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Introducing Author T. N. Payne

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T. N. Payne

T. N. Payne, author of the new short story, “Dead Man Hocking”

T.N. Payne (Website | Blog | Twitter | Facebook | Google+ | Goodreads | Pinterest) is the embodiment of science and fiction, usually spending her days in Dallas as a Research Assistant and her nights reading, staring at her computer or procrastinating (usually involving the previous two). A perpetual night owl, when she isn’t mumbling to herself about needing sleep and coffee, you’ll find her hunched over her writing notebook. Her dream is to publish at least one book in every category and to write meaningful, tear-at-your-heart-strings novels. Though it required killing her eardrums from the loud, constant stream of music needed to focus, her first short story, “Dead Man Hocking,” just made its debut with Xchyler Publishing.

That’s what you can read about her anywhere, I mean, it’s what’s on the author pages, book jacket, and everything else that has hit the book marketing circuits. Now, let’s talk, just you and me, because as usual, I have my own Notes. For me, this young person is something special.

If you follow me at all, you know that I love to see women succeed, so now I am ready to join the cheering section for an aspiring new author. Payne and I share the new paranormal anthology, Beyond the Wail. Talking with her, I admit I felt my age when she claimed “Hunger Games” but admitted to never watching “Star Wars” or “Star Trek.” She also loves Robert Downey Jr. and Batman is her fave superhero — something about the gadgets and the black. Nice choices, I agree. She hates blood, so I doubt we will see any vampires in the tales she is planning to tell us. What, then, does a young research assistant write about, with no blood to spatter into the anthology? Zombies, she says. Dead men. Hocking.

Make no mistake — Payne’s new story doesn’t skimp on gore. A world-weary zombie, a gambling addict when he was living, makes a dark deal to extend his life. In the end, not all sure bets are worth the gamble. The story is a clever one with a solid moral and intense imagery. After reading, I felt like monsters were “just folks” to Payne. When we asked her how she came up with the title, she responded, “Funny thing is, I came up with the title first before I wrote my story. I remember I was thinking about dead men during a break at work — don’t ask me why my train of thought went there because I couldn’t tell you. Then I just had a light bulb moment on the contents of my story and the rest as they say was history.”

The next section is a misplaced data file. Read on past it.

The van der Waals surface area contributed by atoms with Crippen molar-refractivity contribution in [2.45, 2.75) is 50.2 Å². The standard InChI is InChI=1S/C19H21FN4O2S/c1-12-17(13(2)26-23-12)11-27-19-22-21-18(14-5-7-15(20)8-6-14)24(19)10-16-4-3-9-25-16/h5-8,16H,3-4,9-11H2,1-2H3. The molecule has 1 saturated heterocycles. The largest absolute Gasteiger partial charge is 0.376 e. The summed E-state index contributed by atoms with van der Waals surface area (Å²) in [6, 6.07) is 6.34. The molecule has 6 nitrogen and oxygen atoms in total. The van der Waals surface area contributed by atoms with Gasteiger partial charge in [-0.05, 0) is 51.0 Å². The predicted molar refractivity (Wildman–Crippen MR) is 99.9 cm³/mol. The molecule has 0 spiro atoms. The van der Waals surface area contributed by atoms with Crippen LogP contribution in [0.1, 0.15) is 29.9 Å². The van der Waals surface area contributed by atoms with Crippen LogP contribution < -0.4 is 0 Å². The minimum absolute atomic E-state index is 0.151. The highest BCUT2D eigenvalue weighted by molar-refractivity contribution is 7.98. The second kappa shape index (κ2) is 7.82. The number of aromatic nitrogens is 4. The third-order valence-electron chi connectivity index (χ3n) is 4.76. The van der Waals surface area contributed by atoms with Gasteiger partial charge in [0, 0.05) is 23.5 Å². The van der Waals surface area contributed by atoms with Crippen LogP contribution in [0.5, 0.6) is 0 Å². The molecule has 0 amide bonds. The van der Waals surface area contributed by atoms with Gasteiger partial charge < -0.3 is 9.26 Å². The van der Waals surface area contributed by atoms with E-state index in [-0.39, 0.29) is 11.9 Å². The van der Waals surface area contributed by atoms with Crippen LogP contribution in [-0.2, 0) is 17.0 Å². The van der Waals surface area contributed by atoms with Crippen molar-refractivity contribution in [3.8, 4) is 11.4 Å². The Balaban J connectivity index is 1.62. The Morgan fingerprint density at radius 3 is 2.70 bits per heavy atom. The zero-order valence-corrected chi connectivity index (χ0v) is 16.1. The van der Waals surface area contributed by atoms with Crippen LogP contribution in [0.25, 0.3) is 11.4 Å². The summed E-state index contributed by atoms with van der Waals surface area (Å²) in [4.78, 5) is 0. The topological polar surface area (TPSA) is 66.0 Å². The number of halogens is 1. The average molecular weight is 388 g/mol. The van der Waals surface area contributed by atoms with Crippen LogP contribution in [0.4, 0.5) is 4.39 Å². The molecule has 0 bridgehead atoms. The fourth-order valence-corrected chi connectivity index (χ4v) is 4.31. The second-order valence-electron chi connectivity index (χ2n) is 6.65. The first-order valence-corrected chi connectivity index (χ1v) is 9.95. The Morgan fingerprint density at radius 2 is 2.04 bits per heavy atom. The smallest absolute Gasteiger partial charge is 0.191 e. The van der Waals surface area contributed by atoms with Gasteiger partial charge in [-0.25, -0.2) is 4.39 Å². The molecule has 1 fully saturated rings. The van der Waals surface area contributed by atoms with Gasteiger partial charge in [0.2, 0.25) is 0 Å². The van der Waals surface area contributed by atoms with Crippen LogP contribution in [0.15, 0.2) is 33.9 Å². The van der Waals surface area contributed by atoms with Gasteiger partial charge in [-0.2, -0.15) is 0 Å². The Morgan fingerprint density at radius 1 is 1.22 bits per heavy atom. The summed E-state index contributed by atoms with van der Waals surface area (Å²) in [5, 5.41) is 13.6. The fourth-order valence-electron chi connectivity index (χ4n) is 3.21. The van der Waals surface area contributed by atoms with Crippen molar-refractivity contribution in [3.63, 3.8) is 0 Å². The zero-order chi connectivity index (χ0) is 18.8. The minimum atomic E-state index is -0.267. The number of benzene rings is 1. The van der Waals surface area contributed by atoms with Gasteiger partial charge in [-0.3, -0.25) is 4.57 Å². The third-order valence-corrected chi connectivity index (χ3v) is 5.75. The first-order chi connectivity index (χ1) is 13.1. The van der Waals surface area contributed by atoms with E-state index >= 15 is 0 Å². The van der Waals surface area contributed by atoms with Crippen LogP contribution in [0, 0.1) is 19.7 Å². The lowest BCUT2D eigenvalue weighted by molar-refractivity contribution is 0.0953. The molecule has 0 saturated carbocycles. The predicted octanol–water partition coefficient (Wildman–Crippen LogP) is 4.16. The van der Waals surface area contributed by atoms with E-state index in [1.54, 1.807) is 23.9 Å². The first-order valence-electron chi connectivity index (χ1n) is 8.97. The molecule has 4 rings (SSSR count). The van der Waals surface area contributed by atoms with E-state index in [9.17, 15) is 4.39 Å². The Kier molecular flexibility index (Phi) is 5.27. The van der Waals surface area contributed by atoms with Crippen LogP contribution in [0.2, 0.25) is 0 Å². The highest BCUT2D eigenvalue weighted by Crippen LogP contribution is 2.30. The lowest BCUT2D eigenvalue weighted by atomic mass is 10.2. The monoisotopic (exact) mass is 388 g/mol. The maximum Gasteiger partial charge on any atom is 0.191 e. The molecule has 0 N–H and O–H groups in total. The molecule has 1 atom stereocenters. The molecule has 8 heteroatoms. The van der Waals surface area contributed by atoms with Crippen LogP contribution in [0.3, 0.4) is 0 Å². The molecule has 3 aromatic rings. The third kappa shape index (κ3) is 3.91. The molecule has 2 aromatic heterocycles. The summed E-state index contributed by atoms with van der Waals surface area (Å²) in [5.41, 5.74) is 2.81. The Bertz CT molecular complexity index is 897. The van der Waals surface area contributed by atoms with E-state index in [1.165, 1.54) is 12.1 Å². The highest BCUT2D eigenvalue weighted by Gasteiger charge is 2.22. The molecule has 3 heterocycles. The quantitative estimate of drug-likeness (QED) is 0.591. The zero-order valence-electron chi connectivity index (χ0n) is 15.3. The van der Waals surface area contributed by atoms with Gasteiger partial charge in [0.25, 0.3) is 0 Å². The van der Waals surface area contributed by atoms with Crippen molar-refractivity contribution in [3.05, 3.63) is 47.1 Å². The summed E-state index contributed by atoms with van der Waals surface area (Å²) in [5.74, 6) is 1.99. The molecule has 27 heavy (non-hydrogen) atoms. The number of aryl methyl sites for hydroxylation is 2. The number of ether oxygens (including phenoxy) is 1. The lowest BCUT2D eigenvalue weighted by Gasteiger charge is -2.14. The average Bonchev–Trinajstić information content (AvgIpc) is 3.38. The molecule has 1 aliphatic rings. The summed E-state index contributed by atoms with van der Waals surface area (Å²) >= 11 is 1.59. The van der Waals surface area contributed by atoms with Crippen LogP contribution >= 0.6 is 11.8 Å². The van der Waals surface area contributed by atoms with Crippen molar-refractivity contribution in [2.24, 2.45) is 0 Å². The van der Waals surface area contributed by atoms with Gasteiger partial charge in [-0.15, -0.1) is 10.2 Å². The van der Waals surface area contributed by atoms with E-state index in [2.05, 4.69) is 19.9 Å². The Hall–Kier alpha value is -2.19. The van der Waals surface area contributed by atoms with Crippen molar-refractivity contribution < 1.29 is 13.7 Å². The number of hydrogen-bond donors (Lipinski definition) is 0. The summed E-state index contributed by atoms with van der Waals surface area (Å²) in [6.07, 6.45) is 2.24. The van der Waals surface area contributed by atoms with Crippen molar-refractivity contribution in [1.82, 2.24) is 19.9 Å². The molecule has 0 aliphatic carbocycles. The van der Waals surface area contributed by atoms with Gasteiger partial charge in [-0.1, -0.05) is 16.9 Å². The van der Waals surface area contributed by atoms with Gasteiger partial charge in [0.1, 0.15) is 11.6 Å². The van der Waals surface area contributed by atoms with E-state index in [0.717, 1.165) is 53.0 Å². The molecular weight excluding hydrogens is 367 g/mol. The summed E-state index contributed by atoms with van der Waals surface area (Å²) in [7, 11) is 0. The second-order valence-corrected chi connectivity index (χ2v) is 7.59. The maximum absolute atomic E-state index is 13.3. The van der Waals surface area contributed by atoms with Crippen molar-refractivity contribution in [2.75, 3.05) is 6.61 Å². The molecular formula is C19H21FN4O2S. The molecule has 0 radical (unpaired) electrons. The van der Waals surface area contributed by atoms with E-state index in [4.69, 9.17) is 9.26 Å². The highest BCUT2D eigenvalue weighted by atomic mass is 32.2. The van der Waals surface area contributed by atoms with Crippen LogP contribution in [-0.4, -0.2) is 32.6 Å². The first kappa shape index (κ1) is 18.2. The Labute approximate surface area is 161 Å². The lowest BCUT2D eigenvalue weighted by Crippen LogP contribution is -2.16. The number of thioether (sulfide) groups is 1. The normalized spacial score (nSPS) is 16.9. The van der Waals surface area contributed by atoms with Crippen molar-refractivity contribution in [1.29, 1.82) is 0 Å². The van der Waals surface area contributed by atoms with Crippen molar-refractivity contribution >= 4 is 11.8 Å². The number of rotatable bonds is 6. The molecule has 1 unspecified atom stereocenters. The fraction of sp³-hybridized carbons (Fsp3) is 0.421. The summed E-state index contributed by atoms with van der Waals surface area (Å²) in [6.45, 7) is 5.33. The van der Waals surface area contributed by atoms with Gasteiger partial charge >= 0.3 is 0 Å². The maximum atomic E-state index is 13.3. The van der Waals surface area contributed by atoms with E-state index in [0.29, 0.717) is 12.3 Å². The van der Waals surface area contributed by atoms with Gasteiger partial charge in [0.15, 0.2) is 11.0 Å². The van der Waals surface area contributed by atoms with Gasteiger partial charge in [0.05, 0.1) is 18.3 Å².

Like almost every successful writer, T. N. Payne leans on the written word when life gets chaotic. Far from a drudgery of deadlines and wordsmithing, she claims that writing gives her an outlet. “For one,” says Payne, “it helps me deal with my emotions. I tend to get stuck in my head sometimes and writing provides a release so I can rejoin the world.” She also claims a certain addition to the craft saying, “It’s therapeutic and relaxing. I put everything I have into my words until I’m left exhausted, which is probably one of the only ways an insomniac like me can get a few hours of sleep.” No sleeping pills for this author. She’ll take a plotline instead, thank you.
Payne is in the enviable position of having many ideas in her queue. Although this is her first story in publication, watch for more from this dynamo. “A lot of things drive my writing,” she says. “One is when my head and heart feel there’s a story that absolutely needs to be told.” The author claims that there is an “inner fire that burns and yearns to affect the world . . .  just like others have done for me.” She describes her tales as “forces of nature,” and for Payne, these “are not to be ignored.” Even when she perceives a “roadblock between [her] brain and [her] fingers,” Payne follows her passion to “sit back down and keep trying.”

A new writer trying new things, Payne has some solid advice for those who want to write. “Take a chance,” she says. “No matter how bad you think your writing might be, to someone else it may be amazing and/or comforting.” She claims that for her own part, she never thought she would have her first story published. Payne continues, “I spent the entire time going crazy while I was waiting to hear back, thinking the story was awful and shouldn’t have been exposed to the world. But it turned out to be all in my head.” For Payne, that was all it took to start the ball rolling. “That tiny act of bravery can cause a domino effect and change your life more than you would ever expect,” she says, “Like it did mine.”

Studious and dedicated, Payne shrugged openly when we brought up the topic of gaming. Asked if she preferred LARP or MORPG, she went straight to Google. “Oh!” she answered. “Neither. Not much of a role-playing gamer.” She isn’t all work, though. Asked how she unwinds, she told us, “Music. It works every time. All I need is to lay down and quietly sing along to my favorite oldies.” No CDs for this Millenial, though. She’ll be listening on Pandora. Good on ya, Author T. N. Payne. I’m delighted to share the book where you started your career.

Want to get to know this author? Find her here: Website | Blog | Twitter | Facebook | Google+ | Goodreads | Pinterest

Read “Dead Man Hocking,” along with 11 other great paranormal stories, in Beyond the Wail: 12 Grave Tales of Love and Loss, edited by J. Aurel Guay and brought to you by Xchyler Publishing.

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Beyond the Wail, full spread




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